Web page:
The 22 volumes of manga mastermind Naoki Urasawa’s, well, voluminous thriller 20th Century Boys are finally available in full here in North America. Personally, I haven’t made my way through the full score and change of these little gems (i’m chipping away at the quarter century mark) but I’d liken it to Stand By Me meets Se7en meets Zodiac. I guess what I’m saying is it’s a Stephen King coming of age conspiracy saga as directed by David Fincher. If that’s your bag, and it damn well is, go to town on this one the same as you did on the terrific Pluto. They go for around $12.99 each. That works out to just under $300. That’s love. That’s affection. That’s the whole sugarplum.

Slade is Definitely on the Naughty List


The New Teen Titans Omnibus, Vol. 2

Written by Marv Wolfman, Art by George Perez

DC Comics – $75

Better binding and glueing technology means a better reading experience on this second go with Dick and the gang. This volume collects the iconic “Judas Contract” storyline which so epitomizes this wildly popular run. In it, Slade Wilson earns his place in permanent ink on Santa’s naughty list. This might be a good one for any fans pining for more Young Justice, just so long as they’re open to delving into a previous era. It’s superhero teen soap opera at the height of the sub-genre’s popularity, rivaling even some of the best X-Men stories. Or all of them, since this doesn’t have mutants.

A Hymnal for That Midnight Mass


The Technopriests Supreme Collection HC

Written by Alexandro Jodorowsky, Art by Zoran Janjetrov, Fred Beltran

Humanoids – $114.95

This has been a banner year for science fiction, especially Weird science fiction. Beyond the influx of new works like Saga and The Manhattan Projects, Prophet and Planetoid, I’ve taken it upon myself to get better acquainted with masters of the genre like Jodorowsky and Moebius, finally snagging a copy of The Incal and The Metabarons. More and more of those European masterworks are making their way to these shores, and one of the latest is a hefty collection of Jodorowsky’s trippy galaxy-hopper, The Technopriests. If you know a cat who digs on the loftier, grungier works of Warren Ellis, Grant Morrison, Matt Fraction and Jonathan Hickman, hell, Frank Herbert, this could be their next jam.

If I Could Recommend Just One Collection That Might Not Fall on Your Radar…


Nausicaä of the Valley of the Wind Box Set

By Hayao Miyazaki
Viz – $60

Princess Mononoke. Howl’s Moving Castle. Spirited Away. Or my personal favorite, Castle in the Sky. They’re just some of the wondrous animated films on offer from Studio Ghibli and fantasist Hiyao Miyazaki. He’s your guy. His first major work was a bug-punk ode to the natural world in the magnificent Nausicaa of the Valley of the Wind. You can pick up the Blu-ray release of the film along with this box set of the companion manga story for a little over 50 clams. Wild worlds, strange creatures and a terrific female protagonist make this one perfect for a young reader. Yes, these two over-sized tomes are read from right to left, but the influences are as much European as they are Japanese. It’s a beautiful set. Trust me on this one.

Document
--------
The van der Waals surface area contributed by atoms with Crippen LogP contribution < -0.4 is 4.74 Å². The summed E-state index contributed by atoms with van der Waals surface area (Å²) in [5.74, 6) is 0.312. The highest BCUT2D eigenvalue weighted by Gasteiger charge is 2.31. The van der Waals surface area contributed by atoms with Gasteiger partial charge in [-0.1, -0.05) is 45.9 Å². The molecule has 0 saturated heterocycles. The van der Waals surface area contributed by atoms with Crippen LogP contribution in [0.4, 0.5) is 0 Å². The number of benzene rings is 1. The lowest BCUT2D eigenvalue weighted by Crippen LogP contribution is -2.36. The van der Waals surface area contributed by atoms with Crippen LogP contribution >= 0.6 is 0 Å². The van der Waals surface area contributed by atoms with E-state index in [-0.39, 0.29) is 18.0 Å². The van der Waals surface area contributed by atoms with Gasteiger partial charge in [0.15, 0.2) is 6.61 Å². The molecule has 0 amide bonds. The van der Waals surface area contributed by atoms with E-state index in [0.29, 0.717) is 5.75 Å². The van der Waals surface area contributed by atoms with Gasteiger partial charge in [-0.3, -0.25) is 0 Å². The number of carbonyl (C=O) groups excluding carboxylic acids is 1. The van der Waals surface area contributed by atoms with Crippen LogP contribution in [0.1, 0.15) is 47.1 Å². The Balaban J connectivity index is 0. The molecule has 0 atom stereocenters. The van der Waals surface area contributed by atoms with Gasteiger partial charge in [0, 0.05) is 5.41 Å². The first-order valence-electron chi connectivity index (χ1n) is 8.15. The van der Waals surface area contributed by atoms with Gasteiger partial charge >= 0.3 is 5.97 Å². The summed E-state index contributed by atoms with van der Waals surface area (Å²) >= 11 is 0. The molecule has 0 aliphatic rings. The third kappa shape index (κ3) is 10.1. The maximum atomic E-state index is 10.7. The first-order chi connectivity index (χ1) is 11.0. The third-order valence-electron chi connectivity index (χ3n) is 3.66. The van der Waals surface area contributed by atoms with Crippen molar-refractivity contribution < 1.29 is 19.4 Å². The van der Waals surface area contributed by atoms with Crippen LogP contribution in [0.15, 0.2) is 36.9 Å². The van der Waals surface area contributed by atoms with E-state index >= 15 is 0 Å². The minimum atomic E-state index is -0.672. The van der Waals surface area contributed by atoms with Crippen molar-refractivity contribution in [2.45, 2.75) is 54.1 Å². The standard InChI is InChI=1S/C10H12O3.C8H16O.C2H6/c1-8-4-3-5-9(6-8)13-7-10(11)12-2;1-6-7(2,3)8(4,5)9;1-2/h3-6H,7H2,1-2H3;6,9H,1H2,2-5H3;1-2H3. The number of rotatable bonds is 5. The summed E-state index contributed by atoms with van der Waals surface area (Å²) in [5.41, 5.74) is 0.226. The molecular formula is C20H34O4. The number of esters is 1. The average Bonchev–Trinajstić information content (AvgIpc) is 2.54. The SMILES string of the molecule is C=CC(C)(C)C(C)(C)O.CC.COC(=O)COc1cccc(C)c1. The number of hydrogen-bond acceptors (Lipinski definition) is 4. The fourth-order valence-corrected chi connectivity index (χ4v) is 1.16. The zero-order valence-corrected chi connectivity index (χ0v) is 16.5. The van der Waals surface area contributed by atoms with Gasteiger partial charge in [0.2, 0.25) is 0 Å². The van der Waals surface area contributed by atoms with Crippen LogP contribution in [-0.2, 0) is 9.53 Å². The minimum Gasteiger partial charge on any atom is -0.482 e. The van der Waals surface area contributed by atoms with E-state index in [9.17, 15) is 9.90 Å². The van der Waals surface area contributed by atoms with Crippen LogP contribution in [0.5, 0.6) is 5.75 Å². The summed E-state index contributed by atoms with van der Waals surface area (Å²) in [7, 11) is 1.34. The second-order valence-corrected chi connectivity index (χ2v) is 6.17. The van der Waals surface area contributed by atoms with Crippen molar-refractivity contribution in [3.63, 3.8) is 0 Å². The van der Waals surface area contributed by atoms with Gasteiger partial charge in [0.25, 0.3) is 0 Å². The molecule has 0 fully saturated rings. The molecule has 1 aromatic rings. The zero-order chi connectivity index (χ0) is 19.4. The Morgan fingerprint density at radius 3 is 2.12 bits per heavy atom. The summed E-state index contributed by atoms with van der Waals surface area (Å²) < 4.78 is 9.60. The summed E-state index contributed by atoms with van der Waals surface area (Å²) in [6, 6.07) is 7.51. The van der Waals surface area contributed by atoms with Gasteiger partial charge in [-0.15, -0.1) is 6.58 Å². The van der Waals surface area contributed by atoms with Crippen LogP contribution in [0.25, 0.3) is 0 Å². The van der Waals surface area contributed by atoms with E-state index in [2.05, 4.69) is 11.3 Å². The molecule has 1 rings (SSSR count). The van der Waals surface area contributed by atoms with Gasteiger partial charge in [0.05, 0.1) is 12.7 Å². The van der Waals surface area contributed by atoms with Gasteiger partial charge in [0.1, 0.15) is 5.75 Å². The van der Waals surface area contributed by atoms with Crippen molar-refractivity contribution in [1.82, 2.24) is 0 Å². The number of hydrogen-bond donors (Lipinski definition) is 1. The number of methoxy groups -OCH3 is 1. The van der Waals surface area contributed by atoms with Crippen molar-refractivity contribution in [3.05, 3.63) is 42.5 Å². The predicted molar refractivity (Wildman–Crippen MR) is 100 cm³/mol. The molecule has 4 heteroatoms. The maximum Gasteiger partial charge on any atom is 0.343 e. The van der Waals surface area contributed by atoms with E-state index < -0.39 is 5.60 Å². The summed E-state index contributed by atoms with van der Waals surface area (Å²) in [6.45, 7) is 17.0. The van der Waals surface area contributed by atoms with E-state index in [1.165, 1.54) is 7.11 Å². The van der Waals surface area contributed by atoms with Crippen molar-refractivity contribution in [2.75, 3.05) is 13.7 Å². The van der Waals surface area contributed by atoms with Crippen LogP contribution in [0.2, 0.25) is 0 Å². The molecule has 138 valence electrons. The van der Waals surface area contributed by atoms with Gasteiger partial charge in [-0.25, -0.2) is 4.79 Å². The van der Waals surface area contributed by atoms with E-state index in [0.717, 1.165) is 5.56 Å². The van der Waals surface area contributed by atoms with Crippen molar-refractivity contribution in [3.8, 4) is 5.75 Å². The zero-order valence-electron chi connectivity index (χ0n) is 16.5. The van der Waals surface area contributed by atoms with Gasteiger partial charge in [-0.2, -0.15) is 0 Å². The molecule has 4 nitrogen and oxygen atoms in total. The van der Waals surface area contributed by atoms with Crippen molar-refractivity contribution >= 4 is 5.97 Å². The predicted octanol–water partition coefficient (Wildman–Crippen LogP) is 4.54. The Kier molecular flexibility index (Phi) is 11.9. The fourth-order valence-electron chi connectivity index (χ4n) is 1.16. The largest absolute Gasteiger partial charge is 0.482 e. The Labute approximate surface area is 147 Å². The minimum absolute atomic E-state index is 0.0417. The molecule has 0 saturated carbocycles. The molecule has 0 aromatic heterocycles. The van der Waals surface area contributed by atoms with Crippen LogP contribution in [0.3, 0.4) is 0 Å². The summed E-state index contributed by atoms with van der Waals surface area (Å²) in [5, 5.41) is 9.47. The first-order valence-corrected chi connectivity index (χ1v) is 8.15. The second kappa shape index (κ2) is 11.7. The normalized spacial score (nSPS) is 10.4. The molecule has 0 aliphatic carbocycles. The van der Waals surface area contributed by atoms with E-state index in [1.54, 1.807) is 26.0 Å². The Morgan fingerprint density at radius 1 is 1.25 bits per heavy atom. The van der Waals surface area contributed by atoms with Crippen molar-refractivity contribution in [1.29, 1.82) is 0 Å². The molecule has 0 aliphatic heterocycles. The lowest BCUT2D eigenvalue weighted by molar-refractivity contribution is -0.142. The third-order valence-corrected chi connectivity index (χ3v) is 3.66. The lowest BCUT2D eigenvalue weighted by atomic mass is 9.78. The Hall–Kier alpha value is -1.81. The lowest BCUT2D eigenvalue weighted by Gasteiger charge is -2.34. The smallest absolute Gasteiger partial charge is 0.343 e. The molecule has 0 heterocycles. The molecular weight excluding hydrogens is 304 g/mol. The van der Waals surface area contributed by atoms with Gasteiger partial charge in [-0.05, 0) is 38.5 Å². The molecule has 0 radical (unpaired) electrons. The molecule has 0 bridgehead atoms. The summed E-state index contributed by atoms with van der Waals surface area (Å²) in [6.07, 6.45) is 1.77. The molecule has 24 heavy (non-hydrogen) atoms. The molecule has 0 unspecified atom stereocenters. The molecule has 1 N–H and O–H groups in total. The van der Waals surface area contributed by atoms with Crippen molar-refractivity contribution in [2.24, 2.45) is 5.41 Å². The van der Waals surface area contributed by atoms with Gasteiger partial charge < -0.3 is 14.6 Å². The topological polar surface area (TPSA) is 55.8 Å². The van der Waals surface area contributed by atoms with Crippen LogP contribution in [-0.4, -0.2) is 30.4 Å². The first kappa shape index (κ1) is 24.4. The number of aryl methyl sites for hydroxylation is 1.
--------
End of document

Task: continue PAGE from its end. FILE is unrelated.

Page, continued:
1. Euro/non-US Sci-Fi has been coming to these shores for many years – via Heavy Metal magazine. I heartily recommend folks check out Jodorowsky’s stuff.

    • True. A lot of readers prefer collections like these though. And there’s been a significant surge of Jodorowsky albums/GNs/translations in the US in the past year.

  2. A FANTASTIC list. I either own, or plan on owning, everything on this list…it’s all wonderful stuff.

  3. Glad to see Nausicaa here. And as the Amazon link will show, it is MUCH less expensive than the $60 list price. Very affordable and worth it. For about a week it had disappeared from Amazon and suddenly other sellers had it going for $80!

    Wish I’d picked up one of those Mazzucchelli Artist editions when it was still available at a discount.

    • The Nausicaa box set is gorgeous. Certainly my favorite collection released this year. All it’s missing are placeholder ribbons. I think I got it for around $35 (an insane bargain, given the content and packaging), but I had to include the full SRP to warrant including it on this list since it was my only opportunity to add it to our gift guide.

    • I was going to 1-up you and brag that I got mine for $33, but then remembered Amazon now has to charge sales tax here in PA. So yeah, $35 for me as well.

      Well done on cleverly including it on the expensive list. Glad to see it here.

    • Nausicaa is an amazing boxset. Alongside the Invisibles, the best collection of the year.

  4. aurgail (@aurelgaillard) says:

    Hey Paul,
    I think you think the 1st story of 20th Century Boys ends with 22, and then 21st Century boys starts a volume. But as I understand it, 21st Century Boys is really just 2 books, and the end of the story. 20th/21st Century Boys is just one big story.
    I’m even worse than you, after reading Pluto I’ve bought them all (they’re all out in France) and haven’t even opened one yet. The length is daunting.

  5. Be careful who ou give a Giant Sized Zman-Thing to. That can get you slapped.

  6. Not to be rude but now much money do you guys make‽!?